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2003 Growth Forecast Indicators Confirm Mississauga's Transition to Mature Municipality

Dec 19, 2003

MISSISSAUGA, December 19, 2003 -- Council endorsed a 2003 Growth Forecast report which confirms the City's transition from a young and fast-growing City to a mature municipality.

Mississauga is gradually being built-out and facing the challenges of financing the replacement of infrastructure that was installed more than 30 years ago. These replacement costs must be funded from the tax base and will require a considerable investment over the next 30 years. Without the benefit of new growth and the revenue it generates, services will have to be carefully reviewed and spending priorities will have to be established.

The Planning and Building Department staff report contains the results of a comprehensive growth forecast exercise. This exercise is conducted every five years to coincide with the release of new Census Canada data and includes key assumptions and findings in a Hemson Consulting Limited report entitled "Growth in a Maturing Community, City of Mississauga 2001 to 2031."

"The City of Mississauga is entering a new era," said Mayor Hazel McCallion. "This report lays out the challenges our City will be faced with in the next 30 years. It's now more important than ever for Mississauga to achieve its goals of becoming a single-tier City and reaching a new deal with our other levels of government so that our Council can have the political and financial ability to more effectively manage these future challenges and opportunities."

The 2003 Growth Forecast examines the following factors: economic trends; market shares; immigration rates; fertility and mortality rates; household headship rates; housing vacancy rates; unemployment rates; and labour participation rates. Also, staff have updated estimates in land supply and employment.

Ward 9 Councillor Pat Saito remarked at the report presentation at Planning and Development Committee, "This report confirms the trend toward an aging population that will soon present mobility and access issues for our facilities and programs. The City has already been pro-active in anticipating and addressing these issues through the City's Accessibility Advisory Committee's (AAC) Accessibility Plan."

Some of the highlights and facts in the report include:

  • By 2031, the population will grow to 744,000 with an expected total of 487,000 jobs. In mid-2003 Mississauga's population reached 673,000 and an employment base of approximately 400,000 jobs;
  • By 2031, 24 per cent of the population or one in four persons will be 65 or older, up from 8 per cent in 2001;
  • Mississauga's employment activity rate is 62.4 per cent confirming the City as a net-importer of employment;
  • Mississauga's remaining greenfield employment lands will be built-out or developed in the next 10 to 15 years and future employment growth will be dependent on office development;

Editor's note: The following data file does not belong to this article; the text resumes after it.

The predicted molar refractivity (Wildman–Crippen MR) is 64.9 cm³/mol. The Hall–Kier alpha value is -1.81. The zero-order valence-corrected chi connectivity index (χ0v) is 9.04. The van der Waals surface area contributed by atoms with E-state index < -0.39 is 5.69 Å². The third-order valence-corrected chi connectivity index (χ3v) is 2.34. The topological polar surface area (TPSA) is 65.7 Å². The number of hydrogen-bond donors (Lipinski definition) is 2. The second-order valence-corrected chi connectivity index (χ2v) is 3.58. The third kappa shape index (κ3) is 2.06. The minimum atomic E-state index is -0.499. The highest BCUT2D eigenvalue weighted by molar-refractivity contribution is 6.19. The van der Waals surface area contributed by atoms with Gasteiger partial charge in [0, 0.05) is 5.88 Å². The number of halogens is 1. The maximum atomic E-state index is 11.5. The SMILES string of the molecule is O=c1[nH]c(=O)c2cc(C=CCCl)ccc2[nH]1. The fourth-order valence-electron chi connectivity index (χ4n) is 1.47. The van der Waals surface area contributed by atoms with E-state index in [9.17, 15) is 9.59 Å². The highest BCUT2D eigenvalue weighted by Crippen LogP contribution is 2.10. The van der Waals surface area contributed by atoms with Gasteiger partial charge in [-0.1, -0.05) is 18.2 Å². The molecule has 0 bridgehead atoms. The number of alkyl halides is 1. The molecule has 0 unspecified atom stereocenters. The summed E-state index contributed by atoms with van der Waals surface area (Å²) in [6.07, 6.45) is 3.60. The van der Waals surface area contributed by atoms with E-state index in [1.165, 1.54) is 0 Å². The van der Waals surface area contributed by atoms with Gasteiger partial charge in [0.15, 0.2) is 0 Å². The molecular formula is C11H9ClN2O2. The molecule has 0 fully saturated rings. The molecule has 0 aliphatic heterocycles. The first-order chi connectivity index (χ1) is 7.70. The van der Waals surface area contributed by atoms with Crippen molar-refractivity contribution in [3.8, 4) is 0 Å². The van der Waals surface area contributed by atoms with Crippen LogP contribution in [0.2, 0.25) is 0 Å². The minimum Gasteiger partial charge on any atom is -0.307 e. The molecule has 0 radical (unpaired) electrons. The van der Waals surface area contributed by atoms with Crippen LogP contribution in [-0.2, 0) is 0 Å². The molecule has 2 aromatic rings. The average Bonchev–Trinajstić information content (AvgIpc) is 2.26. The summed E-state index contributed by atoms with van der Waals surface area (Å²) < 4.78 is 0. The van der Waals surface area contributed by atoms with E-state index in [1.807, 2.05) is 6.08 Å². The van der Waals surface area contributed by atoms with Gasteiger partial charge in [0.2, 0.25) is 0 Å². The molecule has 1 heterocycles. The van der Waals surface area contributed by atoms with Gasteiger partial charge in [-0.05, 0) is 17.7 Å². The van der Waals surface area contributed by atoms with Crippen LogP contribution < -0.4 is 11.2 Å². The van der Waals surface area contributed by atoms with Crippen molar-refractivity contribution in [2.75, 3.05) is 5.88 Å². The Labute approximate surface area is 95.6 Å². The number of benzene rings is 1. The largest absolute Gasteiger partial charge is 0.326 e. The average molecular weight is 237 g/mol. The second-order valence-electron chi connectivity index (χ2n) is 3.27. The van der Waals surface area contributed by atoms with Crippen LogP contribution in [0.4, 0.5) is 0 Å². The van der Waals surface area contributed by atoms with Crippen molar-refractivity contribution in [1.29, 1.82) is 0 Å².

• Total housing growth will decline from 5,000 to 1,000 units per year by 2031 and the apartment market is expected to strengthen to provide housing for an increasing diverse and aging population; and
  • In the next 30 years, Mississauga will face the financial demands of managing a mature city. Development charge revenue may decline and the assessment base may shift from industrial to residential as its employment areas age and building stock depreciates. Existing facilities and infrastructure will age and require replacement and services and programs will change focus toward the needs of an older population.

"You will see a change in the character of our City as we change from a greenfield development to more redevelopment and infill or intensification," added Planning and Building Commissioner Ed Sajecki. "Although this type of 'mature city' development could in future make planning issues much more complex and development applications in established communities more contentious, with careful long-term planning we can manage a successful transition from a growth municipality to a mature municipality."

In the next months, the City's Senior Management Team (SMT) will examine the city-wide implications of the 2003 Growth Forecast. SMT will report back to City committees and Council on how to pro-actively manage forecast impacts on future capital works, programs and operations throughout the City.

The Hemson Consulting Limited report "Growth in a Maturing Community, City of Mississauga 2001 to 2031" and four brochures summarizing population, housing, employment and age structure forecast results by planning district are now available on the City's Web site.

For more information contact Angela Dietrich, manager, Research and Special Projects, Planning and Building Department at 905-896-5510.

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About Mississauga

Mississauga is a distinct major Canadian city. As Canada's sixth largest city, it is considered a municipal leader in fiscal responsibility, technology and urban development. Mississauga provides its citizens with state-of-the-art facilities and programs and is recognized as the safest city in Canada to live, work and play.

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